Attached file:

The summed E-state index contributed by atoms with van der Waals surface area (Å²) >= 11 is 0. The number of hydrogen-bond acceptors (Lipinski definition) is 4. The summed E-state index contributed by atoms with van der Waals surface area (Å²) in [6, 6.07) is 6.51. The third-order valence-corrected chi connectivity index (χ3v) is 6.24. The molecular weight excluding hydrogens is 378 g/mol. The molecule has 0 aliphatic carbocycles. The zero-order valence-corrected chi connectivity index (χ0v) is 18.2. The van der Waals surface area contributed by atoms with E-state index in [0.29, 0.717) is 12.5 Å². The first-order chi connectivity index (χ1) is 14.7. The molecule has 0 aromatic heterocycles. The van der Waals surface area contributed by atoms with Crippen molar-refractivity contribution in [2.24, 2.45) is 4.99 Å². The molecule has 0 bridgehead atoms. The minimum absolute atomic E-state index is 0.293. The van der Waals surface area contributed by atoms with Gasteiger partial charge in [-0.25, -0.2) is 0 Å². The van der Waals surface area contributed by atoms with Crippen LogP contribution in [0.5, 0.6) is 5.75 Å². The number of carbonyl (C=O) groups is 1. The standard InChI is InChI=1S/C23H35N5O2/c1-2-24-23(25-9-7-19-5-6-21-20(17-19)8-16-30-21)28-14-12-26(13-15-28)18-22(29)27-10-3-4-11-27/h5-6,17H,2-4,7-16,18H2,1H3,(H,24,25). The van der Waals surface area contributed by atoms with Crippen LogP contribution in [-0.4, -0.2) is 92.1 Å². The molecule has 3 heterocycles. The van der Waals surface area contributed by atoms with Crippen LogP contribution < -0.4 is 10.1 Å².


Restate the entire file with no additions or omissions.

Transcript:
The summed E-state index contributed by atoms with van der Waals surface area (Å²) >= 11 is 0. The number of hydrogen-bond acceptors (Lipinski definition) is 4. The summed E-state index contributed by atoms with van der Waals surface area (Å²) in [6, 6.07) is 6.51. The third-order valence-corrected chi connectivity index (χ3v) is 6.24. The molecular weight excluding hydrogens is 378 g/mol. The molecule has 0 aliphatic carbocycles. The zero-order valence-corrected chi connectivity index (χ0v) is 18.2. The van der Waals surface area contributed by atoms with E-state index in [0.29, 0.717) is 12.5 Å². The first-order chi connectivity index (χ1) is 14.7. The molecule has 0 aromatic heterocycles. The van der Waals surface area contributed by atoms with Crippen molar-refractivity contribution in [2.24, 2.45) is 4.99 Å². The molecule has 0 bridgehead atoms. The minimum absolute atomic E-state index is 0.293. The van der Waals surface area contributed by atoms with Gasteiger partial charge in [-0.25, -0.2) is 0 Å². The van der Waals surface area contributed by atoms with Crippen LogP contribution in [0.5, 0.6) is 5.75 Å². The number of carbonyl (C=O) groups is 1. The standard InChI is InChI=1S/C23H35N5O2/c1-2-24-23(25-9-7-19-5-6-21-20(17-19)8-16-30-21)28-14-12-26(13-15-28)18-22(29)27-10-3-4-11-27/h5-6,17H,2-4,7-16,18H2,1H3,(H,24,25). The van der Waals surface area contributed by atoms with Crippen LogP contribution in [-0.4, -0.2) is 92.1 Å². The molecule has 3 heterocycles. The van der Waals surface area contributed by atoms with Crippen LogP contribution < -0.4 is 10.1 Å².